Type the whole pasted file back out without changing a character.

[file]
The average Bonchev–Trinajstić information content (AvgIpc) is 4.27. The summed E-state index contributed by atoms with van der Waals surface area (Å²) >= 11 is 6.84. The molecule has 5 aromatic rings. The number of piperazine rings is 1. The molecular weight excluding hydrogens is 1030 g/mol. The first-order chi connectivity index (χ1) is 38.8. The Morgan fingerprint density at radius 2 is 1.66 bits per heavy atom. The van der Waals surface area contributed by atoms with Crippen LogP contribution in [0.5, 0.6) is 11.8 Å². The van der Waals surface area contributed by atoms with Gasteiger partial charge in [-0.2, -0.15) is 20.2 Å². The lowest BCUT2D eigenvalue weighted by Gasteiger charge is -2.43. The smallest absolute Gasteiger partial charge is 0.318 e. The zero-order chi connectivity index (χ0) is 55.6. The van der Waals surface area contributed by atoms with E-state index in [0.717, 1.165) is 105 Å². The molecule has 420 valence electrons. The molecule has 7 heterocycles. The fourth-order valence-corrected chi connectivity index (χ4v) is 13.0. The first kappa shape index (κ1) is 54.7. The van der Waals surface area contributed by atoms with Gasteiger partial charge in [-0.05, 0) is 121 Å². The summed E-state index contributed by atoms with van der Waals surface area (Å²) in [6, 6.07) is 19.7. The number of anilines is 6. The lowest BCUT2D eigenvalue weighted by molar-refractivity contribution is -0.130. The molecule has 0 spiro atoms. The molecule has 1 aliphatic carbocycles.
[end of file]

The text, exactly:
The average Bonchev–Trinajstić information content (AvgIpc) is 4.27. The summed E-state index contributed by atoms with van der Waals surface area (Å²) >= 11 is 6.84. The molecule has 5 aromatic rings. The number of piperazine rings is 1. The molecular weight excluding hydrogens is 1030 g/mol. The first-order chi connectivity index (χ1) is 38.8. The Morgan fingerprint density at radius 2 is 1.66 bits per heavy atom. The van der Waals surface area contributed by atoms with Crippen LogP contribution in [0.5, 0.6) is 11.8 Å². The van der Waals surface area contributed by atoms with Gasteiger partial charge in [-0.2, -0.15) is 20.2 Å². The lowest BCUT2D eigenvalue weighted by Gasteiger charge is -2.43. The smallest absolute Gasteiger partial charge is 0.318 e. The zero-order chi connectivity index (χ0) is 55.6. The van der Waals surface area contributed by atoms with E-state index in [0.717, 1.165) is 105 Å². The molecule has 420 valence electrons. The molecule has 7 heterocycles. The fourth-order valence-corrected chi connectivity index (χ4v) is 13.0. The first kappa shape index (κ1) is 54.7. The van der Waals surface area contributed by atoms with Gasteiger partial charge in [-0.05, 0) is 121 Å². The summed E-state index contributed by atoms with van der Waals surface area (Å²) in [6, 6.07) is 19.7. The number of anilines is 6. The lowest BCUT2D eigenvalue weighted by molar-refractivity contribution is -0.130. The molecule has 0 spiro atoms. The molecule has 1 aliphatic carbocycles.